Salaita Case as a Warning for Prospective Hires

Not so fast University of Illinois!!

While the apparent firing or refusal to honour a contract based on tweets appears to be the crux of the travesty in the University of Illinois dismissal of Professor Steven Salaita, this should be a warning to others in search of employment within post-secondary education. Know your rights!

The American Association of University Professors’ (A.A.U.P.) document The Ethics of Recruitment and Faculty Appointments should be required reading for anyone seeking a job within the professoriate.

First: An oral offer means nothing unless it is in writing. Don’t rely on handshakes or other informal modalities until you receive a written contract “signed by the responsible institutional officer.” That would probably be a provost, president or academic vice president. It appears Professor Salaita did receive a contract and possibly last October.

Second: You are entitled to a written job offer within ten days of the phone call or even e-mail informing one of a successful job search. Ten days! That gives the university time to rescind or cancel the job offer. Sometimes budgets prohibit but dear reader, the university has ten days to withdraw a non-written job offer. It appears that the University of Illinois did not rescind this offer for at least nine months after it was proffered in October!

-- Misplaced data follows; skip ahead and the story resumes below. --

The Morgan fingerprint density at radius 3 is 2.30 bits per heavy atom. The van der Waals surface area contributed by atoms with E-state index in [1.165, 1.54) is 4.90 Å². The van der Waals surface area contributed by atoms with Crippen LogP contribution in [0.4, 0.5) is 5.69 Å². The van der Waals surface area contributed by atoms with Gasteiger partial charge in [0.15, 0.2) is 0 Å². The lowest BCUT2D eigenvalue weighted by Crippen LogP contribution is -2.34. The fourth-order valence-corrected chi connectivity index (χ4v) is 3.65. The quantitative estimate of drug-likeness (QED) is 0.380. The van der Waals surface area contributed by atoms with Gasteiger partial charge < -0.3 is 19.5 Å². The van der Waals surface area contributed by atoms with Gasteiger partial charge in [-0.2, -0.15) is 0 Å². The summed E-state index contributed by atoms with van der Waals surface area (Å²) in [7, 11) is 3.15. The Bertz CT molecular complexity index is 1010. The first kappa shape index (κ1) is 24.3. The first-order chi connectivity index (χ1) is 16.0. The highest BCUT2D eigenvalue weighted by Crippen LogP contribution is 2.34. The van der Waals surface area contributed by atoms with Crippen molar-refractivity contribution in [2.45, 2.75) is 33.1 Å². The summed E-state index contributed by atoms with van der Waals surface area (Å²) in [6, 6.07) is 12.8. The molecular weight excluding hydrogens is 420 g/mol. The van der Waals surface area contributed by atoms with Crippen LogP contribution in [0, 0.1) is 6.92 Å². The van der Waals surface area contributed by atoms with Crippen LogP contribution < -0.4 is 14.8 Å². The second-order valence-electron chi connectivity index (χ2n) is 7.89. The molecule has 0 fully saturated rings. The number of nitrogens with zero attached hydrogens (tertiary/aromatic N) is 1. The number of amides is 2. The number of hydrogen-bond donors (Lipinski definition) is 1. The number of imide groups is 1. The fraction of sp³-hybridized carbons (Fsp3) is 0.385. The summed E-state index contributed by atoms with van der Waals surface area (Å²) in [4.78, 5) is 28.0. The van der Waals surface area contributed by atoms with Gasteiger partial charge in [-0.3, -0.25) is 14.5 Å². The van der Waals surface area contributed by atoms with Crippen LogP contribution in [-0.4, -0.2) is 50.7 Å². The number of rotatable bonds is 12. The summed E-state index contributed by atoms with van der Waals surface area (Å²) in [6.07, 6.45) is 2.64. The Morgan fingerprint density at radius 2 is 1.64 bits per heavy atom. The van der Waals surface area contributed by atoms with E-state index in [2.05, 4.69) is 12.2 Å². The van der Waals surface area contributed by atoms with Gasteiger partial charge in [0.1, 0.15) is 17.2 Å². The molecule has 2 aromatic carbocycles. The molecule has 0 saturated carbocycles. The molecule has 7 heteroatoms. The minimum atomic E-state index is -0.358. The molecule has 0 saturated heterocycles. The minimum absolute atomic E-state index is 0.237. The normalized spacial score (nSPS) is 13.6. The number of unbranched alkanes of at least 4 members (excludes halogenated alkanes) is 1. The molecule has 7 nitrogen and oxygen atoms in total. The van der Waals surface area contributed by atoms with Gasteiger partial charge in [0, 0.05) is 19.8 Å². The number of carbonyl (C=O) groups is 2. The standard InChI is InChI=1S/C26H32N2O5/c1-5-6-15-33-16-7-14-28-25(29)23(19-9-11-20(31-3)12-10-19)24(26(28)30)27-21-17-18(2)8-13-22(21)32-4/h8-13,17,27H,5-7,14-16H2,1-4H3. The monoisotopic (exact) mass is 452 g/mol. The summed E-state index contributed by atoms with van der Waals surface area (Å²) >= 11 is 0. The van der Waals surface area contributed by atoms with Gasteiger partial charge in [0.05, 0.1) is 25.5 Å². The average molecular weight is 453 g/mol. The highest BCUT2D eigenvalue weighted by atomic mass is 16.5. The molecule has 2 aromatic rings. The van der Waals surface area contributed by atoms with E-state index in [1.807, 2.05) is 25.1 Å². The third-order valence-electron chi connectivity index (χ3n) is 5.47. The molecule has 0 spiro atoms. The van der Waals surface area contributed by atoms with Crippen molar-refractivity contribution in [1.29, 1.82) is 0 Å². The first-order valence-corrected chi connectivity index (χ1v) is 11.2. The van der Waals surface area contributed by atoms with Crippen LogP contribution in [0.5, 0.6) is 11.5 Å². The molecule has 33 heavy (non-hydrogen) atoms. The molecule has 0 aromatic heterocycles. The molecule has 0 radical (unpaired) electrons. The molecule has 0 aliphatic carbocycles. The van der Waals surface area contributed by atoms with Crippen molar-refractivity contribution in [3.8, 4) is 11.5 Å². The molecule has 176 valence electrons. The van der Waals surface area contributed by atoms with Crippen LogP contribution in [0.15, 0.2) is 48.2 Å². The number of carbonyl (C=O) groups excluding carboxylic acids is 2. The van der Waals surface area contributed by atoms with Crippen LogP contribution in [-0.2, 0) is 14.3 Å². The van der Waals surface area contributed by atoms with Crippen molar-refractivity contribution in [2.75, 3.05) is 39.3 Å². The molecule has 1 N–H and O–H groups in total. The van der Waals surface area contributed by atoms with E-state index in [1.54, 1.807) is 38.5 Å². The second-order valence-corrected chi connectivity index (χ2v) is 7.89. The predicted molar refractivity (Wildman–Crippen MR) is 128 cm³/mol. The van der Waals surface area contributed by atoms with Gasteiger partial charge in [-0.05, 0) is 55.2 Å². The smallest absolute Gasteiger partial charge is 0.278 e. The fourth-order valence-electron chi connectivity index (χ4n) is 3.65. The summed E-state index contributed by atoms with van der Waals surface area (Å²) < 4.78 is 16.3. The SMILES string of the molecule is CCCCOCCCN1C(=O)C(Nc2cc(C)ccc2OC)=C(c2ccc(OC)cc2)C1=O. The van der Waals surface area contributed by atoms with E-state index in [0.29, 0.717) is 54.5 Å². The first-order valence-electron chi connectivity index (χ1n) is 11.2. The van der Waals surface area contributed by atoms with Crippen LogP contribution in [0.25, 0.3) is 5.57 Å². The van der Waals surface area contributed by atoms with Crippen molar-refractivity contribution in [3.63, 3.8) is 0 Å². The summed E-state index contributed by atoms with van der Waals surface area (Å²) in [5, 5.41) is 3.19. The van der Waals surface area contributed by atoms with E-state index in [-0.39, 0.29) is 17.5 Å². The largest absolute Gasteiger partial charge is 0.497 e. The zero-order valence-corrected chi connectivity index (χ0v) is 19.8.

Third: A faculty member has a moral and ethical duty to resign if employed by another institution. While I suppose a leave of absence could be mutually agreed upon, AAUP does require that a resignation follow the acceptance of a written job appointment.  Most contract offers require a response within a certain period. I don’t know what was in the Salaita contract but I imagine he complied with the request for acceptance by a certain date. It would be bizarre if he did not, given the fact he honourably resigned a tenured position at Virgina Polytechnic Institute and State University.

Fourth: A contract must contain a significant welter of detail and explanations of the specific posiition and duties. Among these are:

Details of institution­al policies and regulations that bear upon the appointment. Specific information on other relevant matters also should be conveyed in writing to the prospective appointee.

If the University of Illinois voided a signed contract without explicit prior stipulation on matters unrelated to teaching, scholarship and service, it would be a violation of academic freedom and a breach of contract. There must be adequate cause, the right of an adversarial hearing and an explicit statement of charges prior to dismissal or voiding a written proffer of an appointment. If it is true that Chancellor Phyllis Wise’s letter to Professor Salaita contained no reason for his termination, that is also a prima facie violation of a multiplicity of A.A.U.P. documents and principles.

This entry was posted in Academia/Academic Freedom. Bookmark the permalink.

Leave a Reply